You and Your Doppleganger Share More Than Looks

Study shows that unrelated look-alikes also share genes and even behaviors
By John Johnson,  Newser Staff
Posted Aug 25, 2022 12:25 PM CDT
You and Your Doppleganger Share More Than Looks

Studies of twins are common. Studies of unrelated people who could pass for twins, not so much. But in Cell Reports, researchers dug deep into the phenomenon of dopplegangers—look-a-likes who are aren't actually related—and discovered that they share far more than superficial appearances, reports Science Alert. An examination of their DNA shows that pairs deemed to be "ultra" look-alikes by facial-recognition software share what the researchers found to be a "striking" number of genes. What's more, these dopplegangers were more likely than non-dopplegangers to share traits such as weight, height, habits such as smoking, and even educational levels, per Smithsonian.

That unrelated people with similar physical appearances share genetic traits may not be a huge surprise, but no study had documented it previously. The research also suggests that DNA trumps environmental factors more than expected in determining how we look, per Science. In the study, the dopplegangers' microbiomes and epigenomes were different, and both of those are strongly affected by environment, explains the New York Times. "The results were that these lookalike humans had similar genetic sequences and are therefore like virtual twins, while their epigenetic and microorganism flora profiles differentiate them,” study author Manel Esteller of the Josep Carreras Leukemia Research Institute in Spain tells Gizmodo.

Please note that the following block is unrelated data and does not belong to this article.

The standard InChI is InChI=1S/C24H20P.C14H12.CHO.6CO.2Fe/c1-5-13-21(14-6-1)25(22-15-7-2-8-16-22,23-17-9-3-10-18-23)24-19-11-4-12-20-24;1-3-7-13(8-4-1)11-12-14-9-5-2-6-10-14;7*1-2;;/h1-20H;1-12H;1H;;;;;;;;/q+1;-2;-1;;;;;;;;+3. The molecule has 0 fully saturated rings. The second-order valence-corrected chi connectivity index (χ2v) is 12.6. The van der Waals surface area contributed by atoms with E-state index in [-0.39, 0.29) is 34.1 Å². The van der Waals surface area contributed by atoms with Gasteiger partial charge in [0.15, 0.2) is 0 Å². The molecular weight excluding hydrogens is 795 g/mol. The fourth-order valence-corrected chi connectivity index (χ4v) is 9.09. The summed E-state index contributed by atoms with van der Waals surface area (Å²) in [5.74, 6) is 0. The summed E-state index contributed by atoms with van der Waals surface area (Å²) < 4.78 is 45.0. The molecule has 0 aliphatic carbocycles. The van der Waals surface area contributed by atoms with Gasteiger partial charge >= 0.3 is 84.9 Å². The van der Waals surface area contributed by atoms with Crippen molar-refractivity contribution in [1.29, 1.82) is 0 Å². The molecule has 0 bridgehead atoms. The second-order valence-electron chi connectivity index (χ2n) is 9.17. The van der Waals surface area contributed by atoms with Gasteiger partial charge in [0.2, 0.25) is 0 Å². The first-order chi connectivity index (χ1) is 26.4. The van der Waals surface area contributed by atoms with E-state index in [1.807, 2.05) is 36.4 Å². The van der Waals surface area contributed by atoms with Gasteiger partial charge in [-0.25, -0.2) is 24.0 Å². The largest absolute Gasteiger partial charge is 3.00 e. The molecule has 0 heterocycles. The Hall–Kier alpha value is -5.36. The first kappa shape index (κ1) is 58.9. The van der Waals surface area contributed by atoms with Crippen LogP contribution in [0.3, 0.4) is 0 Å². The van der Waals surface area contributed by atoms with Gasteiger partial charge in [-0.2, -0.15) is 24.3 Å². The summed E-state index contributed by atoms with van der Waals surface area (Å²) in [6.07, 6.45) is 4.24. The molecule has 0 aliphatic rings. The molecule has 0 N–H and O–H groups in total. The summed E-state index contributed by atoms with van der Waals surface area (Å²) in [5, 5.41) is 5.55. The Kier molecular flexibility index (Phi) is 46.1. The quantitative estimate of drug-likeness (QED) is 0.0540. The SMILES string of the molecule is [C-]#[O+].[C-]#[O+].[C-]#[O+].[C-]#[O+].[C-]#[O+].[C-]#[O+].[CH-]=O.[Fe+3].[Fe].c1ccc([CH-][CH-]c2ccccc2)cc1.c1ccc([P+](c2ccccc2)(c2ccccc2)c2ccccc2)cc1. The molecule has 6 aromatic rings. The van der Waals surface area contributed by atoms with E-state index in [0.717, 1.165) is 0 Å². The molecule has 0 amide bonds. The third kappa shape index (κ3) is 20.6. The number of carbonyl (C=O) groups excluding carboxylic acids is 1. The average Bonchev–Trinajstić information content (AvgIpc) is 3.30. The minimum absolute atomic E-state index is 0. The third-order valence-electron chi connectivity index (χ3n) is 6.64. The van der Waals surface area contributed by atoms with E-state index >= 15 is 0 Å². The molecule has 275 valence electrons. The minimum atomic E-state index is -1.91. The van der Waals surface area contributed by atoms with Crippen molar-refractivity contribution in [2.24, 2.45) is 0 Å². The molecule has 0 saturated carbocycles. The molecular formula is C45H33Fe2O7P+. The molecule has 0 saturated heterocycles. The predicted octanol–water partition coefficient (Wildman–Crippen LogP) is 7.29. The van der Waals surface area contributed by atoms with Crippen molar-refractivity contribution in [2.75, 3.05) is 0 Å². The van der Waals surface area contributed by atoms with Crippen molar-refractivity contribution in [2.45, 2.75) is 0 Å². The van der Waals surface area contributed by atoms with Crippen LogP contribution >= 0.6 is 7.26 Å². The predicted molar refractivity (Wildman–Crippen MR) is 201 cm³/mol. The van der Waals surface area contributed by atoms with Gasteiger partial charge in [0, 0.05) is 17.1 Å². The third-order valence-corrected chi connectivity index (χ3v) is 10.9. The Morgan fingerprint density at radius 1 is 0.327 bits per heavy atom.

Esteller's research drew on Canadian artist François Brunelle's long-running exploration of dopplegangers via his "I'm not a look-alike!" project, with the study's subjects selected from there. The findings could theoretically be used to help with medical diagnoses in the future, though a researcher not involved with the study warns in the Times of the potentially murky ethical aspects of such a push. Given the more than 7 billion people in the world, Esteller says the seemingly increasing number of dopplegangers out there is not a huge surprise. "The system is repeating itself," he says. Or as Kate Golembiewski of the Times puts it: "There are, after all, only so many ways to build a face." (Read more discoveries stories.)

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